We then used these interviews to refine the meeting objectives to deal with the additional issues we uncovered. The clients decided that they wanted to encourage a sense of intellectual curiosity and shared learning among family members. Second, they wanted to foster a sense of stewardship and entrepreneurship in the future generations—especially among their grandchildren. Third, they wanted the money to be used to help keep the family together.

In this case, the family meeting was very successful. The carefully crafted agenda, in conjunction with our facilitation of the discussion the clients wanted, softened the sibling dynamics. They communicated with each other and admitted that they never wanted their own children to experience similar tensions. They also expressed their admiration and gratitude for their parents’ decision to use their family wealth to further the education and business ventures of the grandchildren. And, as the clients had hoped, the siblings developed a policy about how the vacation home would be used. They quickly solved the problem that sparked the need for the meeting. We attribute this positive outcome, in part, to our ability to refine the clients’ objectives and design an appropriate agenda.

Role Of The Facilitator
When the family has established a clear objective and the meeting agenda, an outside facilitator or co-facilitator may be helpful. A good facilitator will help ensure that everyone is engaged and contributes to the conversation, will keep track of timing and will assist in handling areas of potential conflict. We often find that younger generations have important insights to share, but may feel their opinions are secondary. A good facilitator will make sure that the younger generation contributes to the conversation. To establish an inclusive tone, some families start the meeting with an exercise to help identify the different communication styles in the room and review the principles behind active listening. Others develop a code of conduct to keep conversations constructive.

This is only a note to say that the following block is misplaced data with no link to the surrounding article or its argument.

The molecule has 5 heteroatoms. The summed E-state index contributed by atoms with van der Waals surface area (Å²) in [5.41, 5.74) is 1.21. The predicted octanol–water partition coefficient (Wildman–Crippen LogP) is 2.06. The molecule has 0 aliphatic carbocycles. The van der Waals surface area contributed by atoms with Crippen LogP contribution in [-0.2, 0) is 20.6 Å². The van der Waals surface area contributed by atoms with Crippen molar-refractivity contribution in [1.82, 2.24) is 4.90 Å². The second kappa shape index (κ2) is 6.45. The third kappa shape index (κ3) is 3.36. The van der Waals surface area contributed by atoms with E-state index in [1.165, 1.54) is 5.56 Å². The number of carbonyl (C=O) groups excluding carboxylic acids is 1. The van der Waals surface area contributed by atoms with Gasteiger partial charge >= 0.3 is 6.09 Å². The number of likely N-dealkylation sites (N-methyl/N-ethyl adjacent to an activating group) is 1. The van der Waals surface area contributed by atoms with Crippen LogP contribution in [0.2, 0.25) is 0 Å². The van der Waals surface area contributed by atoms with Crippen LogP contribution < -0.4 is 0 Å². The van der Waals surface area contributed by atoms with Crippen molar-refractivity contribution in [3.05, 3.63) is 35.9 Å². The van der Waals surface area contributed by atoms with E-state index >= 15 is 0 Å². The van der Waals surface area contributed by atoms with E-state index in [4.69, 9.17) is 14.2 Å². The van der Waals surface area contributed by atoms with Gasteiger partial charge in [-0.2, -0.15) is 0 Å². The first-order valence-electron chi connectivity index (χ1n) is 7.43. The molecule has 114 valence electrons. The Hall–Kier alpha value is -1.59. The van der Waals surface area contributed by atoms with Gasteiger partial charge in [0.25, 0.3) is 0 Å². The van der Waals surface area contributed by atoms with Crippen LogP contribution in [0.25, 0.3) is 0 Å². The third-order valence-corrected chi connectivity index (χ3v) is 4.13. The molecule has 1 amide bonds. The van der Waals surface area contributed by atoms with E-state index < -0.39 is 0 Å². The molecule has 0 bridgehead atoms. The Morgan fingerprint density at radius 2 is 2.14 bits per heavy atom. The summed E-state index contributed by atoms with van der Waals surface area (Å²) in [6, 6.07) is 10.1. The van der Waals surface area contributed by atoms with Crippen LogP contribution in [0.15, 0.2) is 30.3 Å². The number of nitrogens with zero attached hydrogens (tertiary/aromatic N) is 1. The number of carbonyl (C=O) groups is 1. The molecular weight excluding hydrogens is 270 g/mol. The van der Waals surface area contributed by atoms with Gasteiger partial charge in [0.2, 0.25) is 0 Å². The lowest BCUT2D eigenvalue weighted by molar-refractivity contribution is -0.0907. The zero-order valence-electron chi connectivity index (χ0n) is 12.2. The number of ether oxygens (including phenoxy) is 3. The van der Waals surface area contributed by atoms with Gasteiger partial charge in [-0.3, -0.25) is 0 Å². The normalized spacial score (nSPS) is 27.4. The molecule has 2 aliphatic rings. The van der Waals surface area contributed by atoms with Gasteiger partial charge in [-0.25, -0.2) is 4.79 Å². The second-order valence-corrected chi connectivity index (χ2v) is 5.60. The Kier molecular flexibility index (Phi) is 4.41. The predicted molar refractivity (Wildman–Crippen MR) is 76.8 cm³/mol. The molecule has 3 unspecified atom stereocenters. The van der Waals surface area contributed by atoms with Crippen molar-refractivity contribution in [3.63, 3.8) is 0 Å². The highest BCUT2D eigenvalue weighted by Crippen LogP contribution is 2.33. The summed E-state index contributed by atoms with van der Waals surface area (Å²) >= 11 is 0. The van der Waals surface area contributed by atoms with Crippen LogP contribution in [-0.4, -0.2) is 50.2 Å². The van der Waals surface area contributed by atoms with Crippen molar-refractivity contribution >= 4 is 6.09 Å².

A code of conduct typically includes such items as:

• Be punctual and prepared.

• Don’t interrupt.

• Treat disagreement as an opportunity for learning.

• Address issues with the people involved before involving others. 

• Honor the statute of limitations on all specific issues.

When we act as facilitator, we often introduce compelling, low-risk activities to spark fresh insights among family members and enhance communication from one generation to the next. For example, at one family meeting, we asked each person to say something admirable about the person seated on the right. A younger brother turned to his adult sister and told her he had admired her courage as she worked her way through a painful divorce. The brother’s important vote of confidence was surprising and touching—and might not have been shared unless prompted. As a family member said during a break, “These meetings are so important … because we change and we forget to tell each other.”

Donna TrammelL is managing director and director of family wealth stewardship at Bessemer Trust.

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